Wednesday, December 19, 2018

Weekend Movie Guide

Emily Blunt stars in Mary Poppins Returns

Roma - 4 Stars. Alfonso Cuarón recreates his childhood in middle class Mexico City (during the early 1970s) and the nanny he & his family loved.

If Beale Street Could Talk - 4 Stars.  Award worthy dramatization of James Baldwin's 1974 novel of struggle and injustice.

Green Book - 3½ Stars. New York bouncer drives jazz pianist on a concert tour of 1962 pre-civil rights South. Each man emerges better for the experience.

Mary Poppins Returns - 3½ Stars. Disney's update of "Mary Poppins" delights. The musical numbers merit applause, and Emily Blunt and Lin-Manuel Miranda fill the bill.

Vice - 3 1/2 Stars.  The story of Dick Chaney's rise told with astonishing performances.

Can You Ever Forgive Me? - 3½ Stars. Melissa McCarthy nails the story of writer Lee Israel, who faked a series of celebrity letters, when her career sputters. Funny and charming.

Bohemian Rhapsody - 3½ Stars. Irresistible (but clichéd) celebration of Freddy Mercury and Queen.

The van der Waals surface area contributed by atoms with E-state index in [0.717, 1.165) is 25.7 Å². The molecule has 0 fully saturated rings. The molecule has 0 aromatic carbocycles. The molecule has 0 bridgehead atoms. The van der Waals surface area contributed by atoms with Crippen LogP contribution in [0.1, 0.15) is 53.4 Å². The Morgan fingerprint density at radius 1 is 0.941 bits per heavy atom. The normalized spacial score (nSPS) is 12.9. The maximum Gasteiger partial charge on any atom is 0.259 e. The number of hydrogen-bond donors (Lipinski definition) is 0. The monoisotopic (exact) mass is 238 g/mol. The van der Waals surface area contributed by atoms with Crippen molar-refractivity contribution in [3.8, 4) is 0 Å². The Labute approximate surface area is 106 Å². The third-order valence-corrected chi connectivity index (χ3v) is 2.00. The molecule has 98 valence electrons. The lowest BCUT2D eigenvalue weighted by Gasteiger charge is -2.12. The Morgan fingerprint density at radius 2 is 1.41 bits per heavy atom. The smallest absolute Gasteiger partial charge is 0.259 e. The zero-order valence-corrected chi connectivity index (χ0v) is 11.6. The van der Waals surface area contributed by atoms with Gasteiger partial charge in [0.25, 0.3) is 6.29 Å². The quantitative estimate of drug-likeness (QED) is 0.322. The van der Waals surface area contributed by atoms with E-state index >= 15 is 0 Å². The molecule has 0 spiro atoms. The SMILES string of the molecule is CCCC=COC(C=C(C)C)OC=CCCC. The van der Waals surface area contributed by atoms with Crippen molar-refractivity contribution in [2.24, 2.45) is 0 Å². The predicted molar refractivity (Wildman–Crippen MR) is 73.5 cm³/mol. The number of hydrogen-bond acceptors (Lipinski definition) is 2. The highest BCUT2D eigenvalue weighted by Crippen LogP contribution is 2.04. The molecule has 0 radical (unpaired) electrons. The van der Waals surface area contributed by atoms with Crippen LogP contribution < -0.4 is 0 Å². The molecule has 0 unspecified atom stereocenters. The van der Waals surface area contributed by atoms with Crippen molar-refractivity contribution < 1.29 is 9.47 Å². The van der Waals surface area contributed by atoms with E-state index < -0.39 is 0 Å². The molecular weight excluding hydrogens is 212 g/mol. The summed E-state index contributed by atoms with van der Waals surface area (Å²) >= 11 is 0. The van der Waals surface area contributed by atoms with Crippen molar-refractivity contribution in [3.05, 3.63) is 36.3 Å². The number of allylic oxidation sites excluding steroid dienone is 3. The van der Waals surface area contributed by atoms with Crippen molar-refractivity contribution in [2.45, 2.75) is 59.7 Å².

Widows - 3½ Stars. Viola Davis must pay her dead husband's debt to the mob with one last heist. A thrilling, dense thriller.

Maria by Callas - 3½ Stars. Beautiful documentary on the gifted diva's life, told in interviews with her from over the years.

A Star Is Born - 3 Stars. Bradley Cooper and Lady Gaga make this remake a charm.

The Ballad of Buster Scruggs - 3 Stars. Delightful series of western-themed, mostly comic but always surprising stories. Wonderful cast. (streaming)

Instant Family - 3 Stars. Surprisingly enjoyable comedy about a couple adopting a teen and her younger siblings.

Free Solo - 3 Stars. Climbing without a rope. Hold on to your seat.

The Mule - 2½ Stars. Clint Eastwood as a 90-year-old, driving drugs for the cartel.

The Favourite - 2½ Stars. Sex, power and petulance in Queen Anne's court.

Mary Queen of Scots - 2½ Stars. Showcase for excellent Saoirse Ronan and Margot Robbie drags, and gets hard to follow.

Once Upon a Deadpool - 2½ Stars. Deadpool 2 with the dirty words bleeped out, plus a few new scenes. Nothing new, but still funny.

Ralph Breaks the Internet - 2½ Stars. The further adventures of the video game character and his best friend, transferred to the net.

Boy Erased - 2½ Stars. Lucas Hedges goes to gay conversion therapy. "Boy Erased" avoids the usual sledge hammer approach, with fine performances including Nicole Kidman and Russell Crowe as Hedges' parents.

On the Basis of Sex - 2 Stars.  Supreme Court Justice Ruth Bader Ginsburg's early triumph for equal rights can't compare to the documentary "RGB." 

Ben Is Back - 2 Stars. Addict Lucas Hedges comes home too early from rehab. Julia Roberts enables. Hard to watch, with a sappy ending.

Beautiful Boy - 1 Star. Steve Carell as writer David Sheff, trying to deal with the drug addiction of his almost perfect son (played by Timothée Chalamet.) These good actors can't quite take this beyond manipulative.